As they round the corner, the trio looks up and sees that the stone “which was very large, had already been rolled back.” They must have looked at each other in surprise, wondering who else had come to the tomb before them. They know that the men who had followed Jesus are not likely to be coming to the tomb. They are too busy staying out of sight of the authorities.

There is no time for discussion. Instead they [bravely] enter the tomb where they look and see “a young man, dressed in a white robe, sitting on the right side.” Mark says “they were alarmed.” It is certainly very odd that there is a complete stranger sitting in a tomb in the garden. This was the grave where they expected to find the body of Jesus. No wonder they were alarmed or afraid when they meet this unexpected personage. Probably they stare at him in amazement, awe, and fear.

The body of Jesus is not in the grave, instead the stranger speaks to them. What he says is even more confusing. ‘Do not be alarmed; you are looking for Jesus of Nazareth, who was crucified. He has been raised; he is not here.’ (Mark 16:6) I’m not sure that these would have been reassuring words if I had been with the women. In fact they are a bit confusing. The three women probably looked at each other in amazement and not a little fear. Perhaps one of them said, ‘what does raised mean?’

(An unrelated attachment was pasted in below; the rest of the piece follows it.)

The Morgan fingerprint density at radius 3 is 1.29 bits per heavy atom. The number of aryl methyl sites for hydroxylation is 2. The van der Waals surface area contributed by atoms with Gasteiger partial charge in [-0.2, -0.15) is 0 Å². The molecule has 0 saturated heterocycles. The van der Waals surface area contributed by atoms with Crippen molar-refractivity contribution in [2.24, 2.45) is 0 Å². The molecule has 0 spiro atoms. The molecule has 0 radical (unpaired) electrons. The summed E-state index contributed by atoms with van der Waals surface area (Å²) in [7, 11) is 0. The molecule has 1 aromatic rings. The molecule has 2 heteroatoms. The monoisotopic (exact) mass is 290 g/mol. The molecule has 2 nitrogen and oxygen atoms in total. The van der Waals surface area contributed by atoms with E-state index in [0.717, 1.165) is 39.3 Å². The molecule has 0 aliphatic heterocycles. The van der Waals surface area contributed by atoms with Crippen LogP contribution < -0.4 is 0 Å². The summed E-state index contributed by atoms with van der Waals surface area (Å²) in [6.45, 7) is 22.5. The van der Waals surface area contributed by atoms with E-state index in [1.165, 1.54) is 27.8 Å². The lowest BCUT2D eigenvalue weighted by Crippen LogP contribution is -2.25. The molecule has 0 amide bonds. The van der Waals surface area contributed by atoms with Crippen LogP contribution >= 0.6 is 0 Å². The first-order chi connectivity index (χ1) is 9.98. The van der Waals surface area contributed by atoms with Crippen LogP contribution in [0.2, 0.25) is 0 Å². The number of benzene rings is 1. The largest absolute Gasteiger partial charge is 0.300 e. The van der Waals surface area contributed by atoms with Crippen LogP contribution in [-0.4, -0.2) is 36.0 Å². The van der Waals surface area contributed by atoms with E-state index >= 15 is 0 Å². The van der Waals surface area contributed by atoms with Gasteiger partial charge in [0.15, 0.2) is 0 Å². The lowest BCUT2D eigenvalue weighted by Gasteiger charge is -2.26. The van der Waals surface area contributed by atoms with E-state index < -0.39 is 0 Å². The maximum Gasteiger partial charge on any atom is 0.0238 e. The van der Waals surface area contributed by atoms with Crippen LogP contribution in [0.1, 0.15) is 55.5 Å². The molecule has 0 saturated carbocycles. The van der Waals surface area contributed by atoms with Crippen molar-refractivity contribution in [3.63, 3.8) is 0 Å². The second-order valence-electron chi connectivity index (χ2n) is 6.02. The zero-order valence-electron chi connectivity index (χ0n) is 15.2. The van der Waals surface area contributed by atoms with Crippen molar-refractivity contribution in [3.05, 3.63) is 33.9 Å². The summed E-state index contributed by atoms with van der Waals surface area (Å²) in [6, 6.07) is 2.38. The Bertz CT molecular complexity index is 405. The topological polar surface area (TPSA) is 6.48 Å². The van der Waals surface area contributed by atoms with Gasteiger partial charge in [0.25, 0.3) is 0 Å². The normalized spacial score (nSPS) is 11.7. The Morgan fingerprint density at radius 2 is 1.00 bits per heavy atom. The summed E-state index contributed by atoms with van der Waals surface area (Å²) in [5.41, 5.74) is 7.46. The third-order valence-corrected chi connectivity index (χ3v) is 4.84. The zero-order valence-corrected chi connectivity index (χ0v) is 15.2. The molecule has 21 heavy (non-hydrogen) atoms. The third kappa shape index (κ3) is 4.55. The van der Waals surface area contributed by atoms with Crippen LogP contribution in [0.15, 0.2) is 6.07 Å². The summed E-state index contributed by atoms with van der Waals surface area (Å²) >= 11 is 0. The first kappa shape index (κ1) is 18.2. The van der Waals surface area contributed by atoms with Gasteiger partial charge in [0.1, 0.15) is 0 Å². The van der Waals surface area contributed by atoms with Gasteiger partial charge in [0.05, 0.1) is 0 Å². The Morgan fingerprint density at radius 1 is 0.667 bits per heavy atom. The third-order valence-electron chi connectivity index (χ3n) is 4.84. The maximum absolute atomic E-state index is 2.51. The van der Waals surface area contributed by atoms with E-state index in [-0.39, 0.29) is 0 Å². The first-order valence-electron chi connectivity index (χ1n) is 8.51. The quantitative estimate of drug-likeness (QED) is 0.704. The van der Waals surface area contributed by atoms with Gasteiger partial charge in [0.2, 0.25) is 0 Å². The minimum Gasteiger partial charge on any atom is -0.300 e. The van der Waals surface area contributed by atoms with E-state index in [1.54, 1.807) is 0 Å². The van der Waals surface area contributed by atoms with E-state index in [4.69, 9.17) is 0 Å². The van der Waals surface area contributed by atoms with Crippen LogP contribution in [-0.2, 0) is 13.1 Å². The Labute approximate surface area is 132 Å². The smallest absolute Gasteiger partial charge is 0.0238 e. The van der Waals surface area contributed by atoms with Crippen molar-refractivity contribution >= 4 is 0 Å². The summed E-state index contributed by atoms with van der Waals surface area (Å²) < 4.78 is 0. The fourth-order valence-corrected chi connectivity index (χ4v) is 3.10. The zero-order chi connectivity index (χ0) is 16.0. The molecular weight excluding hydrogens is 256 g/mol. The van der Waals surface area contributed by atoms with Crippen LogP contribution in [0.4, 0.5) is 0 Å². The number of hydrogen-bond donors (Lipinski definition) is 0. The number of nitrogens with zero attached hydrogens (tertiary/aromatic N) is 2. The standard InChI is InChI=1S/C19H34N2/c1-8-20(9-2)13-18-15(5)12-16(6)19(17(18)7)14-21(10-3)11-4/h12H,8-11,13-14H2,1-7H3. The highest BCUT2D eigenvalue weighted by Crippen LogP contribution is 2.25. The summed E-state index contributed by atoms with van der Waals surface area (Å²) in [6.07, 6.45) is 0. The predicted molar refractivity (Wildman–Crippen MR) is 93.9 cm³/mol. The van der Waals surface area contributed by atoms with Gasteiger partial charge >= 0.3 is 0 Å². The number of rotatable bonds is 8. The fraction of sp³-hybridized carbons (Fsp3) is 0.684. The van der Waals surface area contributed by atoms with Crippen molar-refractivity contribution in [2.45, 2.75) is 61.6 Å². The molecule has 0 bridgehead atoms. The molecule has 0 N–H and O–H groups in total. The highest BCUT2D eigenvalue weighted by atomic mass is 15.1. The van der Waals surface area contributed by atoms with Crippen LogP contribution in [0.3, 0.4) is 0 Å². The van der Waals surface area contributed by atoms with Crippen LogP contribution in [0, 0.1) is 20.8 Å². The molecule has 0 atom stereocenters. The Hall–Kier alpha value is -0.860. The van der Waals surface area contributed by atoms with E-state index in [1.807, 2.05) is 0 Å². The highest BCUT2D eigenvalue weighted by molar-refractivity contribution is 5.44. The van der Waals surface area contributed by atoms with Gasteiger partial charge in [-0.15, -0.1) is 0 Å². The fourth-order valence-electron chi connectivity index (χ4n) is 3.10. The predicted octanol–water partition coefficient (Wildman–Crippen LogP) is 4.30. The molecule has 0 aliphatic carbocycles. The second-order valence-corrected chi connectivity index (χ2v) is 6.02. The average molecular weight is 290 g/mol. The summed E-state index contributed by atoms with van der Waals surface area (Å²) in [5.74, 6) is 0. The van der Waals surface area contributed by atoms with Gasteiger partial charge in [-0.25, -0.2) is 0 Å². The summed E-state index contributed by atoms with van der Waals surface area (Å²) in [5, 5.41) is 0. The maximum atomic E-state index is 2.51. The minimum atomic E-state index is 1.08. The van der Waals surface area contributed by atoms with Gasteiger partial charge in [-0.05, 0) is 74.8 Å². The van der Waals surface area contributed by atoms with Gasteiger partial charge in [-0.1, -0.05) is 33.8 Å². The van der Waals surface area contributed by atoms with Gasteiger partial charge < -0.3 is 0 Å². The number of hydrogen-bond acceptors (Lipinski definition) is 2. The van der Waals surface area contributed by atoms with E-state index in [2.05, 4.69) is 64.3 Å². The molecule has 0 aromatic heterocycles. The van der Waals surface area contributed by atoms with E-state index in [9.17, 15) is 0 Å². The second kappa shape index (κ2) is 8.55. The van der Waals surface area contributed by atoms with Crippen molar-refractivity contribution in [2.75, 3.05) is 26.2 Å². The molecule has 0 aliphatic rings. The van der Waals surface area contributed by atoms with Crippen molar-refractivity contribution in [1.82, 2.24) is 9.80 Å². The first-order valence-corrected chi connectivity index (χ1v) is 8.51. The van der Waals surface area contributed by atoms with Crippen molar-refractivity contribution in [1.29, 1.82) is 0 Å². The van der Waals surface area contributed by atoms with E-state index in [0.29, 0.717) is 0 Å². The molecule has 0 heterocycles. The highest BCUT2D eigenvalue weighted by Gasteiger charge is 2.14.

As shown in this 1590 image Holy Women at Christ´s Tomb by Anibal Carracci, the figure in white seeks to explain by saying, ‘Look, there is the place they laid him.’ In the early morning light they can clearly see that Jesus’ body is no longer there. I wonder if they thought that this stranger had taken the body elsewhere or if they were just too stunned by events to even do more than just stare. They were looking at the empty tomb, but they were not seeing the deeper meaning.

The stranger, though, has instructions for them, “Go, tell his disciples and Peter that he is going ahead of you to Galilee; there you will see him, just as he told you.” (Mark 16:7) With these words, the angel helps them understand that the Risen Lord has not disappeared or been stolen, but will meet them and be seen by them.

In verse 8 we are told, “They went out and fled from the tomb, for terror and amazement had seized them; and they said nothing to anyone, for they were afraid.” Verse 9 redeems their actions by saying that “All that had been commanded them they told briefly to those around Peter.” According to Mark the women were too afraid and amazed at first to tell anyone anything, but then they do go to Peter and the others. Unlike in John and Luke, Peter does not go to the tomb himself.